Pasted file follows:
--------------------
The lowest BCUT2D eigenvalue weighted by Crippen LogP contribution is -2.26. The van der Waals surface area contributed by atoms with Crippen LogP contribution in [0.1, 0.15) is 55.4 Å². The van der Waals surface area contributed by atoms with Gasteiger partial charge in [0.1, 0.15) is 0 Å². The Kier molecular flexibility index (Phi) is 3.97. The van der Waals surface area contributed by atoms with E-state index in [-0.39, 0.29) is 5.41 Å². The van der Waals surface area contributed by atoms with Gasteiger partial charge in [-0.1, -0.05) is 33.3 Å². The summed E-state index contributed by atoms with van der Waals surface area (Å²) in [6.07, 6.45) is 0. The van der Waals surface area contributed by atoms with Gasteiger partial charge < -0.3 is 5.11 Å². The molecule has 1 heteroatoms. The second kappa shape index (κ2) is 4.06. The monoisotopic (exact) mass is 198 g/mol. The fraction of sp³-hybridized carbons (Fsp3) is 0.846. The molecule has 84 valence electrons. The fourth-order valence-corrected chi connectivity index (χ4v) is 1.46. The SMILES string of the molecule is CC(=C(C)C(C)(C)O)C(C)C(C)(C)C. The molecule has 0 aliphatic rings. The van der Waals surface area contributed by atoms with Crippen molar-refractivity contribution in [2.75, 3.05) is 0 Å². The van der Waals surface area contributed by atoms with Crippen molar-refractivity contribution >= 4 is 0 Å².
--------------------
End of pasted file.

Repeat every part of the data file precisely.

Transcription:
The lowest BCUT2D eigenvalue weighted by Crippen LogP contribution is -2.26. The van der Waals surface area contributed by atoms with Crippen LogP contribution in [0.1, 0.15) is 55.4 Å². The van der Waals surface area contributed by atoms with Gasteiger partial charge in [0.1, 0.15) is 0 Å². The Kier molecular flexibility index (Phi) is 3.97. The van der Waals surface area contributed by atoms with E-state index in [-0.39, 0.29) is 5.41 Å². The van der Waals surface area contributed by atoms with Gasteiger partial charge in [-0.1, -0.05) is 33.3 Å². The summed E-state index contributed by atoms with van der Waals surface area (Å²) in [6.07, 6.45) is 0. The van der Waals surface area contributed by atoms with Gasteiger partial charge < -0.3 is 5.11 Å². The molecule has 1 heteroatoms. The second kappa shape index (κ2) is 4.06. The monoisotopic (exact) mass is 198 g/mol. The fraction of sp³-hybridized carbons (Fsp3) is 0.846. The molecule has 84 valence electrons. The fourth-order valence-corrected chi connectivity index (χ4v) is 1.46. The SMILES string of the molecule is CC(=C(C)C(C)(C)O)C(C)C(C)(C)C. The molecule has 0 aliphatic rings. The van der Waals surface area contributed by atoms with Crippen molar-refractivity contribution in [2.75, 3.05) is 0 Å². The van der Waals surface area contributed by atoms with Crippen molar-refractivity contribution >= 4 is 0 Å².